A full rotation of a complex number of radians will produce an image that is co-terminal with the complex number. Therefore, each complex number has infinitely many arguments.
If is the argument of a complex number, then is also an argument of that complex number, where is an integer.
Main Article: Fundamental Theorem of Algebra
By the fundamental theorem of algebra, every polynomial of degree has exactly roots, counting for multiplicity. However, sometimes these roots are complex numbers rather than real numbers. As a simple example, is only true when , which of course is only possible if .
Find the roots of the equation
Subtracting and then halving both sides, we get Thus,
Factor the following quadratic:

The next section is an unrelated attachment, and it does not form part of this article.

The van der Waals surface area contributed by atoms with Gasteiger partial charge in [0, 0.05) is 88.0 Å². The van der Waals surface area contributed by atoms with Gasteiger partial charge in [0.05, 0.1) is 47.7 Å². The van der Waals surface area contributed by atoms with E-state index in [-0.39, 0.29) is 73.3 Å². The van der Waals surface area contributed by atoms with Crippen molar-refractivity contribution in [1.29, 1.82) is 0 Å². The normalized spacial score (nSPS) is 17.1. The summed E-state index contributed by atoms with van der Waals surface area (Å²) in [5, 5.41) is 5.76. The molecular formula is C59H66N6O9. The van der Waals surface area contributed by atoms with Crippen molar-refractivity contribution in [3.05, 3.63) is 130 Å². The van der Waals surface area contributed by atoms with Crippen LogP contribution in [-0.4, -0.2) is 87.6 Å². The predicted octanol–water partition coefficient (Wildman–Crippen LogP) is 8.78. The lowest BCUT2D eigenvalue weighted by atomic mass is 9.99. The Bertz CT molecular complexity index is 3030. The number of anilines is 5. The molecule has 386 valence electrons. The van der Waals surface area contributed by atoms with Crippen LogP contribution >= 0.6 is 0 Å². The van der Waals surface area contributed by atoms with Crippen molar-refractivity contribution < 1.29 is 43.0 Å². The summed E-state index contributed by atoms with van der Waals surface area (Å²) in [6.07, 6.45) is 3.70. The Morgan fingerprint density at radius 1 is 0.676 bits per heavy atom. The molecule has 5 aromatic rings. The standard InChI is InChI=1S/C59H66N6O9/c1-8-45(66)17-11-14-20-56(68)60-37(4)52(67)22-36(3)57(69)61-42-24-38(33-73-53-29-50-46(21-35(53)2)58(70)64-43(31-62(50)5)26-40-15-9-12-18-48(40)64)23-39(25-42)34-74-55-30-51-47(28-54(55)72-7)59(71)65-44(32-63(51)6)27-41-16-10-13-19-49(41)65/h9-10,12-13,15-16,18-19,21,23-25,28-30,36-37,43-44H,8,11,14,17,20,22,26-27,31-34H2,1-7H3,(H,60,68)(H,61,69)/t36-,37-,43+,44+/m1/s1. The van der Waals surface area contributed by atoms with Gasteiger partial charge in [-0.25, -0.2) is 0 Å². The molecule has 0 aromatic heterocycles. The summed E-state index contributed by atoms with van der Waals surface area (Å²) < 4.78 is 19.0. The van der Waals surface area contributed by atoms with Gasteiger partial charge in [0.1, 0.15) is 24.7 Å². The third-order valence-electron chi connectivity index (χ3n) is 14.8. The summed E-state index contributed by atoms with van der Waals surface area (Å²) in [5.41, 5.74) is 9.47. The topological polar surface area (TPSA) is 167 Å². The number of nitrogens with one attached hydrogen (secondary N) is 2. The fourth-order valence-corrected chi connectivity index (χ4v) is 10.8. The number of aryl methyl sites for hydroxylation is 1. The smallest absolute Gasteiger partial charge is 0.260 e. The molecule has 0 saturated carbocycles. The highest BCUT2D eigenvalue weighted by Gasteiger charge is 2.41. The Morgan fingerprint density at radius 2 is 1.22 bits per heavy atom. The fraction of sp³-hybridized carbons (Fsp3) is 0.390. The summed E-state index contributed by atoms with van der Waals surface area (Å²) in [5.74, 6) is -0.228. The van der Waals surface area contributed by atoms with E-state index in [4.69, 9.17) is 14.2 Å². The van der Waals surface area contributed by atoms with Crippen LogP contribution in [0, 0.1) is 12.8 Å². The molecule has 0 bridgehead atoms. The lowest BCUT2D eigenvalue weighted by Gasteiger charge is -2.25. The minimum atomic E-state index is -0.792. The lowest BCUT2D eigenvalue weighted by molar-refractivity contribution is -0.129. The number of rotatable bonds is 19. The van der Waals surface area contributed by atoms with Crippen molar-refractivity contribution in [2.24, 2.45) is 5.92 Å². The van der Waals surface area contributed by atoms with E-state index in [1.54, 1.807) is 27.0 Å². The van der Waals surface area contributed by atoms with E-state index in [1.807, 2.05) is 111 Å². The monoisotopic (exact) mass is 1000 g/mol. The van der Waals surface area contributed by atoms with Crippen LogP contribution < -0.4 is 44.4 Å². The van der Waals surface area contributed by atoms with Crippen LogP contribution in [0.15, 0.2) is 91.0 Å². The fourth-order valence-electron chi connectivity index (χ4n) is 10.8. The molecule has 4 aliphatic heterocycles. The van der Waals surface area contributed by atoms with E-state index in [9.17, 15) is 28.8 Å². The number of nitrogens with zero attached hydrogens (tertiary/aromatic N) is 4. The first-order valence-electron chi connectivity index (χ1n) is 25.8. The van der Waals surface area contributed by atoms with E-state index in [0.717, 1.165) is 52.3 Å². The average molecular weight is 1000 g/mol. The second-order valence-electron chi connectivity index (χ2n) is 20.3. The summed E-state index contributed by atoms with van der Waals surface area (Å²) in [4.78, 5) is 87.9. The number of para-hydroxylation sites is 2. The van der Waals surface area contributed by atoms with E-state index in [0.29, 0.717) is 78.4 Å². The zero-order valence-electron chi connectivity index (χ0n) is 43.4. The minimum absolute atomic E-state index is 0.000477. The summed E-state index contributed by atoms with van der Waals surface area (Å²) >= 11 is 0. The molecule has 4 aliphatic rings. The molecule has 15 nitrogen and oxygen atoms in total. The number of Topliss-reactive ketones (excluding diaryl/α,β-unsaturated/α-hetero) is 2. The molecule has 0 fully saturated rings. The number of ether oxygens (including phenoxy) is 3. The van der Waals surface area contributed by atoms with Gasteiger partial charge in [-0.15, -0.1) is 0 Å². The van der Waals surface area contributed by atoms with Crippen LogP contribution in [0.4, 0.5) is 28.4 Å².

Computing the discriminant , we get
It is less than and thus we can conclude that the quadratic has a pair of complex roots with imaginary components. To find them, we use the quadratic formula as follows:
Factorizing the expression, we get
Find the roots of
Computing the discriminant , we get
It is indeed less and thus we can conclude that the quadratic has a pair of complex roots. To find them, we use the quadratic formula as follows:
Thus, the roots are
Main Article: Euler's Formula
See Also: De Moivre's Theorem
The form is known as the standard form of a complex number. Euler's formula gives a way to express a complex number in exponential form.
Given a complex number with modulus and argument
Express in standard form.
Express in exponential form.
Compute the modulus:
Compute the argument:
With the modulus and argument, the exponential form follows directly:
Euler's Identity is a special case of Euler's formula in which and It is notable because it incorporates several important mathematical constants and all in one equation.
De Moivre's theorem gives a way to raise a complex number to any real number power. It follows directly from Euler's formula.